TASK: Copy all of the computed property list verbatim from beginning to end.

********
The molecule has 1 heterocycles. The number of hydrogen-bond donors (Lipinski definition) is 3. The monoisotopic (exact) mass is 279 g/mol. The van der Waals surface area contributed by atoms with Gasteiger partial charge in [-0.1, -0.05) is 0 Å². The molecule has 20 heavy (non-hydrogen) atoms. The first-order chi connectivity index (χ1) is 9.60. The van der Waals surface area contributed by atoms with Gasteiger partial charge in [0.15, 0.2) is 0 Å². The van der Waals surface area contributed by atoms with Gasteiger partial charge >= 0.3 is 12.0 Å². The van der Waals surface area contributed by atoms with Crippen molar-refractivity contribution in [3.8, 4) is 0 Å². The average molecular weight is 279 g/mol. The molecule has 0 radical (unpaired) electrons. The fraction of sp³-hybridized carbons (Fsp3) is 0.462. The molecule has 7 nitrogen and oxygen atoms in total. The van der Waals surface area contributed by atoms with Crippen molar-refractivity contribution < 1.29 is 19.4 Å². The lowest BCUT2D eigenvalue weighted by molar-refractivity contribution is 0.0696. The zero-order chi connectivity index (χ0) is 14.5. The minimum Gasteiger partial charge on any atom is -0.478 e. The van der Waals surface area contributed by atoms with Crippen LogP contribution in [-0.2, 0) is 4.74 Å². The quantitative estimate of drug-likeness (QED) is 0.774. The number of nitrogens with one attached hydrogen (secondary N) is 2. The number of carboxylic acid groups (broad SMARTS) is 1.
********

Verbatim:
The molecule has 1 heterocycles. The number of hydrogen-bond donors (Lipinski definition) is 3. The monoisotopic (exact) mass is 279 g/mol. The van der Waals surface area contributed by atoms with Gasteiger partial charge in [-0.1, -0.05) is 0 Å². The molecule has 20 heavy (non-hydrogen) atoms. The first-order chi connectivity index (χ1) is 9.60. The van der Waals surface area contributed by atoms with Gasteiger partial charge in [0.15, 0.2) is 0 Å². The van der Waals surface area contributed by atoms with Gasteiger partial charge >= 0.3 is 12.0 Å². The van der Waals surface area contributed by atoms with Crippen molar-refractivity contribution in [3.8, 4) is 0 Å². The average molecular weight is 279 g/mol. The molecule has 0 radical (unpaired) electrons. The fraction of sp³-hybridized carbons (Fsp3) is 0.462. The molecule has 7 nitrogen and oxygen atoms in total. The van der Waals surface area contributed by atoms with Crippen molar-refractivity contribution < 1.29 is 19.4 Å². The lowest BCUT2D eigenvalue weighted by molar-refractivity contribution is 0.0696. The zero-order chi connectivity index (χ0) is 14.5. The minimum Gasteiger partial charge on any atom is -0.478 e. The van der Waals surface area contributed by atoms with Crippen LogP contribution in [-0.2, 0) is 4.74 Å². The quantitative estimate of drug-likeness (QED) is 0.774. The number of nitrogens with one attached hydrogen (secondary N) is 2. The number of carboxylic acid groups (broad SMARTS) is 1.